The Kingdom Of God Depends Not On Talk But On Power
Do not deceive yourselves. If you think that you are wise in this age, you should become fools so that you may become wise. For the wisdom of this world is foolishness with God. – 1 Corinthians 3:18-19a
As the pages of United Methodist Insight heated up with discussions about the future of the United Methodist Church – to which I contributed – editor Cynthia Astle penned a piece calling on all participants to take a step back and engage in spiritual discernment, including entering in to the arguments of opponents.
the church’s future isn’t going to be determined by how we write or argue or postulate or advocate, but by how well we discover and follow God’s will. In our collective hubris, we have forgotten that we do not speak for God, nor do we defend God. Our tasks are to seek God; to give witness to divine activity as signs of God’s mission; and to counsel together on how we can fulfill God’s mission.
So instead of escalating the latest skirmish, let’s experiment. Pick any article posted currently on United Methodist Insight (including those involved in the current tempest) and read it again through the open-ended lenses we recommend. Post your responses in the Comments section of each article with reference to “discernment” in the title. In a week, we’ll collect your discernments into an article. We may be surprised by what we find together.
I appreciate the sentiment. At the same time, this is something I cannot do, for reasons that will follow. Here, I take my guidance first from St. Paul. The two letters to the Corinthians are filled with admonitions regarding how we are to live together are brothers and sisters in Christ: we are to live in love; we are to regard the Gifts of the Spirit not as signs of preference and distinction, but as parts that make up the whole, each of equal worth; we are to gather at the Lord’s Table ready to share together, rather than divide due to matters of class distinction or, worse, simple hunger; we are not to claim pride of place because of our teacher; while all things are lawful to those who are in Christ, not all things build up the body, so be gentle with those outside so that the Glory of God may be discerned in our actions; most of all, do not boast of social position, of wisdom, and of power.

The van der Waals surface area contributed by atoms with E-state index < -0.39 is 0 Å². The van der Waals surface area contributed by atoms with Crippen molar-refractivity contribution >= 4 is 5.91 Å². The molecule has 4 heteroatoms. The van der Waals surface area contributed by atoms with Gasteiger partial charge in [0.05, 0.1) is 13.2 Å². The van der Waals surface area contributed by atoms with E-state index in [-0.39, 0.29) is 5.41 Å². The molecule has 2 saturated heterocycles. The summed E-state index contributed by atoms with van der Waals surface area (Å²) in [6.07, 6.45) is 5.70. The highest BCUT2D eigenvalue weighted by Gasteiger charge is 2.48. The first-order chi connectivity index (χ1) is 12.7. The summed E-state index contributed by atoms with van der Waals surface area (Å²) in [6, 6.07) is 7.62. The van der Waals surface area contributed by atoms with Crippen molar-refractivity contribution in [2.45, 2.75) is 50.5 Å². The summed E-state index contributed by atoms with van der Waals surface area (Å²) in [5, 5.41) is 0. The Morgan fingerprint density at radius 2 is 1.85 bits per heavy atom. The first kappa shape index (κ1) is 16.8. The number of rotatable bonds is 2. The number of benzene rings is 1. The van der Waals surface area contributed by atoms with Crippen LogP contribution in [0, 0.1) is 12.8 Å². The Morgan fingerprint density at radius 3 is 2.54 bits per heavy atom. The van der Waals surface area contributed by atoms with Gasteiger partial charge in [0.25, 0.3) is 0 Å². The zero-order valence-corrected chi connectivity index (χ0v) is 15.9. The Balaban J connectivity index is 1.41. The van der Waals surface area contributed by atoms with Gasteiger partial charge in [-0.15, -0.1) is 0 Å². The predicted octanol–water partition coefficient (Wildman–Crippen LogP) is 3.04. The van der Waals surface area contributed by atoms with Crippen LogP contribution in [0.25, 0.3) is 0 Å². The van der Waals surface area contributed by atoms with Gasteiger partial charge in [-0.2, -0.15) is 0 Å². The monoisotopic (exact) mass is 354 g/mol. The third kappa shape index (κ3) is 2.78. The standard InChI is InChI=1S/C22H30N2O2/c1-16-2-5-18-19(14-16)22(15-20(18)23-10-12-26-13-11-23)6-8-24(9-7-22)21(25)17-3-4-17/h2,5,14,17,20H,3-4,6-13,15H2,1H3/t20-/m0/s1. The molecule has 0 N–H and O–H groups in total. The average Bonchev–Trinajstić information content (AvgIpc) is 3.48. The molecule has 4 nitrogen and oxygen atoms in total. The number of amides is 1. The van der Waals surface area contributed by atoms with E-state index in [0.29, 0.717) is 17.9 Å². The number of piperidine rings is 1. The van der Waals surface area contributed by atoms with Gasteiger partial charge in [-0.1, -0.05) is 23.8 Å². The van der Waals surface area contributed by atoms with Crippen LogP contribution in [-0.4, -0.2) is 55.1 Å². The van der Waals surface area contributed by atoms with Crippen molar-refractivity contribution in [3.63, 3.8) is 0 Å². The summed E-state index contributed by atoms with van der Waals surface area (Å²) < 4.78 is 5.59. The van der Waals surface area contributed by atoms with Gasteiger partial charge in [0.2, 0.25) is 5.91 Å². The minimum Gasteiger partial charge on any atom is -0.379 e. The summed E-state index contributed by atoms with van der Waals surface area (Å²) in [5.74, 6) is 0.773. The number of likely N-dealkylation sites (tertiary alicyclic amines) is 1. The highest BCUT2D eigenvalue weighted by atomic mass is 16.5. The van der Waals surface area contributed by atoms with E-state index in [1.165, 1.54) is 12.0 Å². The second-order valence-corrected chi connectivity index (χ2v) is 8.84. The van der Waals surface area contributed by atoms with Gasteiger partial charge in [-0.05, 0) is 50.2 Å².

St. Paul called the members of the Corinthian congregation to task for multiple wrongs and sins, from semi-incestuous fornication (a member of the congregation was living with his father’s wife) to pride to gluttony to a simple lack of love demonstrated within and among the members of the Church. The title of this post comes from a warning St. Paul issued: Some among the congregation felt they could do what they wanted because they did not believe Paul would visit them again, yet Paul says that he is coming. He then asks which they would prefer, to be admonished by his words, or by a demonstration of his power which comes from the crucified and risen Christ?
In our on-going discussions, my own pieces have tended to focus on how we carry on the discussions. I have called out various people as “tone police” and “argument police”, something I have learned from eight years of engagement on the internet. The moment someone comes along and clicks their tongue about the tone of a discussion, my hackles rise because every time this becomes part of the discussion it is an attempt to control not the tone of the argument, but its terms, who can and cannot argue properly, who is and is not acceptable as a discussion and argument partner, and who is and is not welcome at the table for the discussion. One lesson I learned a quarter-century ago from James Cone is never to allow others to restrict through definitions and a priori rules what is and is not acceptable. This is the way the game is rigged, and as soon as you agree to those rules, you’re playing the game others have set up, by their rules, and you will lose.